In Sunday’s conference, Sharath spoke about the Indian forest. When you go to the forest, you experience a state of yoga immediately, no asana required. He told us we should go, and said he unfortunately hasn’t been able to go for many months– because he has to take care of the Ashtanga yoga babies.
He also mentioned a student who came to Mysore for the first time, immediately went to him and said that he had been practicing for some number of years. “So you should consider me as an old student.” Sharath’s response was to laugh. How cute.
We try so hard to impress our teachers. Especially Sharath. The Boss. So much scrambling to make ourselves known. Last year in conference one time he called on a friend of mine by name, on her first trip, and the ripples of jealousy and snarking that went through the mysoreverse for the next week were palpable. How did he know her name? She must’ve been flirting with him (Or maybe he read it on her card, while she was doing yoga, you know, that thing we’re here to do. Come on.)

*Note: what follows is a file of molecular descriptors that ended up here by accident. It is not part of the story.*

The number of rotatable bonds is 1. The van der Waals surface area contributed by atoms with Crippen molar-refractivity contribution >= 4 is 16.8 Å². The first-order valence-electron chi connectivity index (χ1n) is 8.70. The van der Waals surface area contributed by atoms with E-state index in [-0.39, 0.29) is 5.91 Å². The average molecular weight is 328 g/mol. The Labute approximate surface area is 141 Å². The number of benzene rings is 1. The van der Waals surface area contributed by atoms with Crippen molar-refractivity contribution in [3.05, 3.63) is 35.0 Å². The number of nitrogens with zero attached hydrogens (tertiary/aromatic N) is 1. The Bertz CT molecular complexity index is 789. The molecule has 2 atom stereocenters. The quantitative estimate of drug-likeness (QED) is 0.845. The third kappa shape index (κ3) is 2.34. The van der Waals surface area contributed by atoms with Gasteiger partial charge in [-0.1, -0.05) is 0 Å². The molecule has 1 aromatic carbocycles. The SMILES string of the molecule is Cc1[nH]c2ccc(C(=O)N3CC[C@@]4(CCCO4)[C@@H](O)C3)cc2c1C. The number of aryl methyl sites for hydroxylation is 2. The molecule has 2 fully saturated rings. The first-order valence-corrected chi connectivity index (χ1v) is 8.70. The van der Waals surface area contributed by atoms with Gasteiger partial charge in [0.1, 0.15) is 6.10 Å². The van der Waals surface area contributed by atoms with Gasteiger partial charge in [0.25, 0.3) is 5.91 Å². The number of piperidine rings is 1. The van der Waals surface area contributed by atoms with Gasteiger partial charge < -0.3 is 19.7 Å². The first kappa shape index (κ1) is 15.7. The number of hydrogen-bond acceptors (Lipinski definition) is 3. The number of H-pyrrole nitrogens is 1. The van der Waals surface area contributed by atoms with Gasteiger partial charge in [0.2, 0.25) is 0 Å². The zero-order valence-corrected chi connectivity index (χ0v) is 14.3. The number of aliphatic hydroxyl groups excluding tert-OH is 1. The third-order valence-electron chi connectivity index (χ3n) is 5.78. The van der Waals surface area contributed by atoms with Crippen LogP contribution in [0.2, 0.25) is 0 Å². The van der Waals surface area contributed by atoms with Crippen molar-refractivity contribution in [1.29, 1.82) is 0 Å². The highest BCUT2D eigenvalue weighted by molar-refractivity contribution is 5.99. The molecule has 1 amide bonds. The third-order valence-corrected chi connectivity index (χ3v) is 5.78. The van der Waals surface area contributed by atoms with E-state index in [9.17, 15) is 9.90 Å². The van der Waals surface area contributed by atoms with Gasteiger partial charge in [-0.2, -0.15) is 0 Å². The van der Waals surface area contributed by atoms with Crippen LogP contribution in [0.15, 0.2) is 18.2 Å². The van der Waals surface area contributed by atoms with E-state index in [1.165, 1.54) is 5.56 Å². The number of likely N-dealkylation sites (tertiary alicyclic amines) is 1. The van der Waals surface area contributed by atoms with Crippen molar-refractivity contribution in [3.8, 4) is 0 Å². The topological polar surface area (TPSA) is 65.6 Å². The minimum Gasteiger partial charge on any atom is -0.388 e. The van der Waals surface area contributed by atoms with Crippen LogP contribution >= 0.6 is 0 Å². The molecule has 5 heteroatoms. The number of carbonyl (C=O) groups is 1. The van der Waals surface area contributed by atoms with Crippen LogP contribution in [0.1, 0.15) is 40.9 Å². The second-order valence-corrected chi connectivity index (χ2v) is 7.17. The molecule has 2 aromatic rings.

I bring this up because it’s sort of hilarious that we, collectively, think that a) The Boss is going to be impressed by anything we do on the mat (“Look at how deeply her legs are behind her head! Certify that woman, stat!“) or b) it’s going to be the end of the world if we do something wrong (“She missed that attempt to stand up from a backbend! Escort her out, assistants!”). Part of the reason the energy in the room is so interesting is that we’re all trying to bring our A game, all the time. (Note what happens when he leaves the room, after all.) And for sure, the fact that his presence alone is enough to get us to bandhify a little more, breathe a little more, is a gift. But it’s nice to remember that he considers us yoga babies. I don’t pretend to know what he thinks of us other than what he says, but it sure is amusing when his son misbehaves and he shoots him a deathly father-glare, only to look at us and chuckle when the little boy turns away. How cute.